Cyberbullying is an abuse that takes place online and could sometimes be even more harmful than bullying in real life just because online the abusers are empowered to hide their identity.
Unfortunately, anyone using the internet can fall a victim of such treatment making this a real problem that has to be addressed. Often young children are the ones who suffer the most due to their fragile psyche. They haven’t had the chance yet to build a behavioral system to protect their mental health.
People could become victims everywhere online - on social media, on private texts and emails, in games or in different forums. Basically everywhere where people can create content, share opinions, view or participate in conversations.
Cyberbullying is a behavioral problem rather than a technological one. It could come in several forms such as sharing fake rumors about someone, intimate pictures, private-life facts, threatening people with the sole idea to harm them.
Usually, teens who are being cyberbullied have low self-esteem and are emotionally extra sensitive. As mentioned above one of the toughest parts is the anonymity that the internet gives users which provides them with a safety mask to hide behind.
The best “cure” is prevention. The second best option is being able to detect when your kids are suffering any kind of abuse and address the problem in its very beginning.
What could we as parents do to prevent cyberbullying?
Teaching our kids how to behave online is as important as teaching them how to walk and talk with people. Our online identity shouldn’t differ from our real one and kids should know that online actions are followed by consequences, too.
Here are some tips that could help parents:
- Let your child know that this could happen to anybody and it’s not her or his fault. Build a trust relationship with your kids so they know that they can freely speak with you when they face any problem (including bullying).
- Remind your kid that a lot of people get bullied at some point in their life. It’s a matter of addressing the aggression properly, overcoming it and moving forward.
- Depending on their age you can monitor their online presence. Children in primary school need less privacy but the correct guidance and protection of an adult. It’s ok for you to know their passwords and monitor closely what are they doing and with whom are they communicating. Children in high-school need more personal space. And even if you want, it’s better to observe but not sneak around and get curious.
- Create a comfortable atmosphere at home where children could talk freely about what they do online, what sites they visit, what games, movies, and music they like.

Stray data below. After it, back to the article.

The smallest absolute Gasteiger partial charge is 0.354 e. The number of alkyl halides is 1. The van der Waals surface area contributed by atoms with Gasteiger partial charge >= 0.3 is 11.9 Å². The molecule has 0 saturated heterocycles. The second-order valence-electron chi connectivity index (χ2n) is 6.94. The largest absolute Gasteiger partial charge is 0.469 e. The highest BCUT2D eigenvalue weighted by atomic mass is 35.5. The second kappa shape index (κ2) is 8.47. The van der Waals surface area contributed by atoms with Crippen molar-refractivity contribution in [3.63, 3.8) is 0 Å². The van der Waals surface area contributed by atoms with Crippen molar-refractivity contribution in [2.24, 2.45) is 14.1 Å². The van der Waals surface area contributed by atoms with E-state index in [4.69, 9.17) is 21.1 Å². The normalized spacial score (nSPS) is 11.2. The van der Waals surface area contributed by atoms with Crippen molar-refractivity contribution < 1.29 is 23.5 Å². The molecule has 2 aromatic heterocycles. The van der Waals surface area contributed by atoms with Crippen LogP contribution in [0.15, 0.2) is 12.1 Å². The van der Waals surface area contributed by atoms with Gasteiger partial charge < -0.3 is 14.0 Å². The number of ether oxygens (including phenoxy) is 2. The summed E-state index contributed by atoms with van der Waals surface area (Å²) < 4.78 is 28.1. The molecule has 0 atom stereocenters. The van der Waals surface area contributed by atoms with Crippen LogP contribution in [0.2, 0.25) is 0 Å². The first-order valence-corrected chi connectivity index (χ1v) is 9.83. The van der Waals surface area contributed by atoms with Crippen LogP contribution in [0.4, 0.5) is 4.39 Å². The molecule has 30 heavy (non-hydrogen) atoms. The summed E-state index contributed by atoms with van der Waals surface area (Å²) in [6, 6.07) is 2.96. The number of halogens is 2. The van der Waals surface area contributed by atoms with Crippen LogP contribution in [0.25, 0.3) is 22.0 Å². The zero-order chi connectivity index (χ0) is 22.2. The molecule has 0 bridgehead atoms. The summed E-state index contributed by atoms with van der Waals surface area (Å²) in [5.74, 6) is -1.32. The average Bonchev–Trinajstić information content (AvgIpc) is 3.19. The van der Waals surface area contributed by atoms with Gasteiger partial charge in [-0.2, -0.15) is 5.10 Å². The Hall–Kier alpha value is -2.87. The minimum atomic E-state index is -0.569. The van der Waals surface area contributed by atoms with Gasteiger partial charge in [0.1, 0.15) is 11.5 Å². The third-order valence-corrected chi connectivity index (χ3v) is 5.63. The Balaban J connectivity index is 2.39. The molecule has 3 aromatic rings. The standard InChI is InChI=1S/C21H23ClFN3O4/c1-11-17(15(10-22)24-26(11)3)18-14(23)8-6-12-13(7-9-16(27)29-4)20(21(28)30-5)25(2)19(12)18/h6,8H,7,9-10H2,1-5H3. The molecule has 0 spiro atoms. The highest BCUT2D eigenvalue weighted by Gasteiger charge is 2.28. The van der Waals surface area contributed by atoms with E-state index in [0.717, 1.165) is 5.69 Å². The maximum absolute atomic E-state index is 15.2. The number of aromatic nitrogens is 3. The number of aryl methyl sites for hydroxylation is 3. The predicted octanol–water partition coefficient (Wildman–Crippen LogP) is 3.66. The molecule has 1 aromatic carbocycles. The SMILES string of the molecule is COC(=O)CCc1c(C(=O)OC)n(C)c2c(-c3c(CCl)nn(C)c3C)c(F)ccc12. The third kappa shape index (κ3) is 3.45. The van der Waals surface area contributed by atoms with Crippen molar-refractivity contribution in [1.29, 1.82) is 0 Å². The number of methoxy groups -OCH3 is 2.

- Teach them the importance of online privacy and how to share information online. Nothing we upload online could actually be deleted..ever. By sharing information online, you are never sure who is going to see it and how will they react. Let them know you can help them if they see something inappropriate, upsetting or dangerous and that they could report it.
- Spare time and see what different networking websites your kids use. Make sure you’re able to see their profile pages. That one is tough, especially with teenages. It requires a parent-kid relationship based on trust and respect. Otherwise you can easily be banned from seeing specific content.
- Determine time limits and rules of using the web and explain why this is needed. In other words, make sure your children know that there’s life outside of the internet and online games. Ask your kids what could they add to that agenda. Involving them could make them more enthusiastic to follow these rules.
- Tell your kids that they should never respond to cyberbullying. What is more, they should keep the messages, print them out, take all the information about the bully with your involvement. This info is needed to prove there is cyberbullying and to find the person.
- Don’t threaten your kids by saying you will take away their computer. This is not the way to solve the issue. In fact, this could force them to be more secretive.
- Inform the school teachers, talk with other parents if they have noticed something online, or change in their kids’ behavior.
What could be the effects of cyberbullying?
Bullying always happens at some point in our lives in one form or another. Cyberbullying is a warning sign for both the bully and the bullied. The bully could face serious problems of psychological and academic nature - they could be expelled from school or even prevented from continuing their education in the desired university. The victim, on the other hand, could develop a serious psychological problem, leading to anxiety issues, depression, and even stress-related disorders.
Cyberbullying is not ‘just a kids’ thing. It’s a serious multileveled problem involving the family of the kid. It is getting worse, and it is a problem rooted in relationships where technology just amplifies it. The more technology steps in our lives, the more serious this problem becomes and we have to be aware of it. Ignoring it is not an option.